How pelvic tilt affects contact with the saddle is something many saddle manufacturers have come up with proposed solutions for, essentially offering different shapes of saddle to provide support for these varying levels of pelvic tilt. This does go some way towards improving the saddle offerings to suit individual anatomy and riding characteristics, but perhaps becomes less reliant on the measurement of sit bone width when sitting in an upright position. The shape of the inferior ramus of the ischium, the bone which leads from the sit bone towards the pubic bone, can vary quite notably between individuals.
So, when loading more onto this area it is not necessarily the case that a measurement taken at the sit bone can be indicative of the shape in this region. This becomes particularly poignant when looking at more aggressive aero positions or even into TT/triathlon positions where the torso needs to be positioned significantly more horizontally.
Figure 4 - Different levles of pelvic tilt and their effect on placement of the sit bones on the saddle
Even once pelvic tilt has been considered however, there is still a large assumption taking place in use of sit bone widths that the pelvis is sitting perpendicularly to the direction of the bike/saddle, meaning that the width of the pelvis and the width of the saddle are in the same plane. It is for example quite possible and not uncommon for the pelvis to be rotated around the vertical axis, positioning one sit bone closer to the front of the saddle than the other.
This both changes the distance between the sit bones in the horizontal axis relative to the bike, as well as making it difficult for the saddle to provide effective support to both left and right sides of the pelvis. This is influenced somewhat by the absolute difference between the sit bones but is not considered regularly enough when trying to decide on why saddle discomfort is occurring, as many make an assumption that they are sitting in plane with the bike.
Figure 5 - Aerial view of neutral and left/right pelvic rotations relative to the plane of the saddle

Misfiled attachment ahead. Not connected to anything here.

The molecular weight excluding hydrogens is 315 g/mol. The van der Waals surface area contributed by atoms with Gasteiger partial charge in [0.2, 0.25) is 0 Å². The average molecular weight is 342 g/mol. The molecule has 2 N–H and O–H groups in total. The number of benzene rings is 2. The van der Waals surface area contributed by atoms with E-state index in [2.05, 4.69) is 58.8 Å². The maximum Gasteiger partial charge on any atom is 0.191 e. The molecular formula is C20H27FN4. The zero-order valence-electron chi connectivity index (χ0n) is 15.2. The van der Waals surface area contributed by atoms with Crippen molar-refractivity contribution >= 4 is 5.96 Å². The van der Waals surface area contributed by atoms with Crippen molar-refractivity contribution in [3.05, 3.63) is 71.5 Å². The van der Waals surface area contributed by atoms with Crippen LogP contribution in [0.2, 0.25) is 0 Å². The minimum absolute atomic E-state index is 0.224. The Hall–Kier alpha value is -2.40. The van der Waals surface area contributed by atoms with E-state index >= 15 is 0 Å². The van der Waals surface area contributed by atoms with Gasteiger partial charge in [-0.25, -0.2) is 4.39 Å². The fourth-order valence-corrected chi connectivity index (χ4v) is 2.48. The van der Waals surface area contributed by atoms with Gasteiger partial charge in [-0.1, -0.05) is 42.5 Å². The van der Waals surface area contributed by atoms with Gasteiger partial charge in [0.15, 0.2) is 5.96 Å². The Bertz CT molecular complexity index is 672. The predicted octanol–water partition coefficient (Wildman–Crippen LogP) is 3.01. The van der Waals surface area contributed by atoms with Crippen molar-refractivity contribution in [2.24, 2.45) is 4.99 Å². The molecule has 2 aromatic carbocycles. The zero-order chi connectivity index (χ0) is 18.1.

Finally, there are other non-bony considerations which are rarely discussed regarding whether the sit bones are always actually the ‘ideal’ place for an individual to distribute their load onto the saddle. Whilst this generally is an area which is relatively safe to distribute load, it is not without its possible issues. For example, the sit bones are actually the origin point for most of the hamstring muscle group as well as adductor magnus – these are highlighted in yellow in figure 6.
This is further compounded with gluteus maximus sitting beneath the sit bones, with all of these additional structures making it difficult for some individuals to distribute weight onto the sit bones effectively whilst cycling – particularly given the key roles of these muscles within the pedal stroke.
Figure 6 - Muscles and tendons around the pelvis, with highlighted attatchments into the ischial tuberosity - left leg only (3D4Medical Ltd for Complete Anatomy, 2022)
So, in summary and to answer our initial question, sit bone width probably does matter. However, it is far from the only variable in determining a saddle which suits an individual and unfortunately it is rarely as straightforward as just measuring this single value and picking the perfect saddle. As with most things with health and fitness, this is a multifactorial issue and requires a more holistic approach to find an effective answer which works both for comfort on the saddle and also to support the body positioning through the torso and the legs through the pedal stroke. So, if you are having difficulty in finding comfort on your saddle, perhaps there are other things to consider in addition to sit bone width when trying to find your solution.
Ellis, H., & Mahadevan, V. (2018). Clinical Anatomy:Applied Anatomy for Students and Junior Doctors (14th ed., p. 130). John Wiley & Sons.
SQLab (2019, April 1). Sit Bone Measurement. https://www.sq-lab.com/en/ergonomics/sqlab-measurement-concepts/sit-bone-measurement/